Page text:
Jesus actually used this contrast in John 10:10 to make a point: The thief comes only to steal and kill and destroy; I came that they may have life, and have it abundantly.

Thieves know that stealing is wrong.  This is obvious because they almost always sneak around to do it, and escape as fast as they can.  If only thieves would see that they are accountable to the God of the universe, repent, trust Christ, and become givers rather than takers.  We see this life transformation in Zaccheus, a chief tax collector (Luke 19:2).  His belief in Jesus was manifested by his eagerness to make restitution to those he had defrauded:

“Behold, Lord, half of my possessions I will give to the poor, and if I have defrauded anyone of anything, I will give back four times as much.”

While the people grumbled that Jesus “has gone to be the guest of a man who is a sinner,” Jesus’ assessment was that “Today salvation has come to this house, because he, too, is a son of Abraham. For the Son of Man has come to seek, and to save that which was lost.” The starting point for Zaccheus was to realize that he was lost.

Clearly, the only real solution to stealing is a life transformation through faith in Christ, and we would pray that the hackers, burglars, thieves, and committers of fraud come to faith just like Zaccheus did.  He was a great example in Ephesians 4:28 of putting off the old self and putting on the new, righteous behavior instead -  “He who steals must steal no longer; but rather he must labor, performing with his own hands what is good, so that he will have something to share with one who has need.”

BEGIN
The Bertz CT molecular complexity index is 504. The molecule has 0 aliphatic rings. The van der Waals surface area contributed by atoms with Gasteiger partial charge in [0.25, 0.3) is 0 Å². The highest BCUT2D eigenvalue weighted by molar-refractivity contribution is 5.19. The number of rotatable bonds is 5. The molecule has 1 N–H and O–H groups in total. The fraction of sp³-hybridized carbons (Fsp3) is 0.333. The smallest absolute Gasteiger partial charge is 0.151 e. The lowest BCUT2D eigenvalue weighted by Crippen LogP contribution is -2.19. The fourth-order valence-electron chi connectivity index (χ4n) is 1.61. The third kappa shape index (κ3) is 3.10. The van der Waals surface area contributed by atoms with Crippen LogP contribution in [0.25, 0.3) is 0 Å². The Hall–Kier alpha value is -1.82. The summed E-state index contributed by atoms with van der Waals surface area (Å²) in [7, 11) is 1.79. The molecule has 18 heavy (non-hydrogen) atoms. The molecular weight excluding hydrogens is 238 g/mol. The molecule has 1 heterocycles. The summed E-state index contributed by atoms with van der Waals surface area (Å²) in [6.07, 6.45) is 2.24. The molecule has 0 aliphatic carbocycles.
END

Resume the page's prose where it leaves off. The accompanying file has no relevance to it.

It is also interesting that the Bible makes note that the men crucified on each side of Jesus were thieves (Matthew 27:44). And it is the thief who trusted Christ just before his death that provides the hope that it is never too late to trust in Christ. No one is beyond the reach of God’s grace – not even the worst of thieves and hackers.

The reality is, however, that thieves will always be with us.  While we should be always ready to share with others, it would not be loving toward thieves to give them unhindered access to property that does not belong to them. The concept of security existed even in Jesus’ day, an example of which was when Jesus used a thief to explain the importance of being watchful for the coming of Christ:

“But be sure of this, that if the head of the house had known at what hour the thief was coming, he would not have allowed his house to be broken into.” (Luke 12:39)

But even with a loss, we can by God’s grace still have peace and joy, knowing Jesus’ words in Matthew 5:19-21:

“Do not store up for yourselves treasures on earth, where moth and rust destroy, and where thieves break in and steal.  But store up for yourselves treasures in heaven, where neither moth nor rust destroys and where thieves do not break in and steal; for where your treasure is, there your heart will be also.”

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Steve Smith